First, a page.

Hello, friends. Earlier today I had some fun on Twitter. Jason Davis aka “The Soccer Eagle” (El Soccer Aguila for our friends who speak Spanish) announced that he was adopting Spurs as his EPL club for the season. I chimed in that Harry Kane scored most of his goals off crosses and was not a particularly amazing dribbler.
And then came the waves of Spurs tweets. Continue reading “Kane and Able?” »
Nothing plagues the sports world like the “next” label. In chess, every talented American player is the next Bobby Fischer. In soccer, Neymar is the “next Pele” and Messi is the “next Maradona.” Fans cling to nationalities as predictors of success and prototypical molds.
Which is why EPL clubs continue to sign Spanish strikers. Continue reading “The Next Nino Torres” »
I wrote about Antonio Conte a few months back. Basically, his courage in benching underperforming players and introducing a new tactical system impressed me. Then, The Guardian ran a profile of him with an interview from an assistant. The details divulged kinda ruined my enchantment, to be honest. And some things made more sense.
First, he seems like a task master. LVG style, he stops training session games to talk with players and tell them where to stand. Secondly, his training sessions go on and on and on. That’s pretty Mou style. While I think Conte should lead Chelsea to a title this year, is he just benefiting from no European soccer (ala Leicester last year) and will he burn out his Starting XI ala Mourinho’s last time at Chelsea? Continue reading “The Necessity of Genius” »
I don’t care to link to any of the folks who are clasping at the Honduras game as proof that Bruce Arena is an elite coach and the USMNT is now back on track. I’m not sure the USMNT was ever that far off track – the opening schedule was brutal and the loss of Clint Dempsey was huge. Still, I’m no Jurgen apologist. I thought he should have been let go immediately after the 2014 World Cup. If anything, Arena’s nice opening step points to Sunil Gulati running off Jurgen at an ideal juncture: he gave Arena months to get to know the player pool and game plan.
Still, there’s one big problem: will Sunil finally grow up and not extend Bruce’s contract after we qualify for Russia 2018?
Continue reading “Enter the Arena” »
As an avid fan of soccer who has played and coached at various levels, I am a keen student of what is reported by the always trustworthy British sports dailies. In particular, I read with a discerning eye about managers. I ask myself: how do they manage so well?
And how can I imitate them?
Continue reading “The Spuds’ Secret” »
Last Wednesday, FC Barcelona beat PSG in the second leg at home in the Camp Nou to advance in the Champions League. Barca features three of the soccer’s best attacking players – Messi, Neymar, and Suarez – and, before the first game, they were expected to advance past the Parisians. Then, Barca went and lost the first leg by four goals. That was bad. Very bad.
Yet they won the second 6-1 and the Camp Nou erupted. Still, some questions have to be asked.
Continue reading “Nou Campy” »
One of the best parts about sports is that, within a certain frame of assumptions, we can enjoy a heavy dose of unpredictability. Last season, nobody, not even a super computer with all the world’s knowledge and really really nice spreadsheet tech with dope algorithms could have predicted Leicester’s title.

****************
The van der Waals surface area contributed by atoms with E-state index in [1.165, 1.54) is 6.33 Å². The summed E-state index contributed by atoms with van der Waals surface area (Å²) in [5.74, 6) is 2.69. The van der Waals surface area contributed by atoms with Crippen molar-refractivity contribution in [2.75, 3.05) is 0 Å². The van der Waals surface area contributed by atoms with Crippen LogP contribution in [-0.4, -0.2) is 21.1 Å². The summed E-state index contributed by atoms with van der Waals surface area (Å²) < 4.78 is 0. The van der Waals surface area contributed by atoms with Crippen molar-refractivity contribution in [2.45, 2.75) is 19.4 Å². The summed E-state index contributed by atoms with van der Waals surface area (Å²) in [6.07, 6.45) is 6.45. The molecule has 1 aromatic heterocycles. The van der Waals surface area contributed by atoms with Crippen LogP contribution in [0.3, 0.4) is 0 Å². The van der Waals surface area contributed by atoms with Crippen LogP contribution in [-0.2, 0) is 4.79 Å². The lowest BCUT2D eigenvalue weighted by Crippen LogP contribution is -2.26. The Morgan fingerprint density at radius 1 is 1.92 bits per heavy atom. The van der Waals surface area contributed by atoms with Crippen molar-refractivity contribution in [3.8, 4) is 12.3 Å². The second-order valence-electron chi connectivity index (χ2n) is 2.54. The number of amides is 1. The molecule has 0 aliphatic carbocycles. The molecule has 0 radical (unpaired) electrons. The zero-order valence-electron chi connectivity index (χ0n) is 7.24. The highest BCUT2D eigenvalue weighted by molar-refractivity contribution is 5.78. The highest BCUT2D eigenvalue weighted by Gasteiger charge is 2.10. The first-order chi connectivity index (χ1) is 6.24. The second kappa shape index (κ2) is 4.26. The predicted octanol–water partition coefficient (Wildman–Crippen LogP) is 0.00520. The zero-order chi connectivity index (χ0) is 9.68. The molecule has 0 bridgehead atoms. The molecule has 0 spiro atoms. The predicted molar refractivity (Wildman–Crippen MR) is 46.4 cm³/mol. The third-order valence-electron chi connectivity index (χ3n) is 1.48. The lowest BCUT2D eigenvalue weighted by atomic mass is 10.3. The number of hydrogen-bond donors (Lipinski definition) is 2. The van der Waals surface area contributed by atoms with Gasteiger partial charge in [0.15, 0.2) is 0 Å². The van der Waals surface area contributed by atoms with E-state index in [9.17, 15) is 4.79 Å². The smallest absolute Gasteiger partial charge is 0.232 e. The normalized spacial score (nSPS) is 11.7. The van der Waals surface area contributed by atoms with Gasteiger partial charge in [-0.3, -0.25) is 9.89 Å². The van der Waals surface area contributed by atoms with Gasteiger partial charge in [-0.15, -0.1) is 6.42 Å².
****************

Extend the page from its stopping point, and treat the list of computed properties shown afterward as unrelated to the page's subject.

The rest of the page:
This season, the EPL has returned to the same old contenders, but I’m still blown away by how Chelsea has turned things around. Continue reading “Counting on Conte” »
One of my favorite football pathologies is when a team is losing and fans observe that no player is yelling during games, and complain about a “lack of leadership.” The three assumptions behind this argument: (1) Leadership is atomic and individualized, (2) Leadership is the same as yelling, and (3) Leadership enjoys a causal, not correlative, relationship with results, all make me chuckle.
Yet I don’t want to laugh. I do want to wax, old timer lament style, on a decay in modern sport and the gift of gab. I, refer, to the poetic and oral tradition of “talking shit.” Continue reading “A Decay in the Art of Trash-talking” »
I am Elliott, the father of two young children, and I am very appreciative of the fact that you, as an athlete, realize how important a role model athletes can be. Athletes teach young children – and society – that if you are going to rock a sweet manpurse (I am not being sarcastic), you need to be sure it’s a designer label and not some knockoff. Your Instagram never betrayed me on that issue. Your clutches are the Louis Vitton stuff of legends.
But you’ve also taught my children another important lesson. And I’m very grateful for this second one too. Continue reading “An Open Letter Thanking Tim Howard for His Commitment to the USMNT” »
As Alexander Pope wrote in his Essays on Criticism: “To err is human; to thirst, also quite commonplace.” For the last decade, fans of soccer have had our eye-balls assaulted by Cristiano Ronaldo. Basically, he is a dude that works out a lot, and wants everybody to know that he works out a lot. His skin is an unnatural orange presumably from over-tanning, he wears short shorts that would make a 1970′s NBA player blush, and he invents excuses to take off his shirt anytime a camera may be within five miles.
He has been mocked for his behavior. But I will now dive even deeper into this important, salient issue and raise two very profound points. Continue reading “Somber Reflections on the Thirstiest Picture of Cristiano Ronaldo on Social Media Yet” »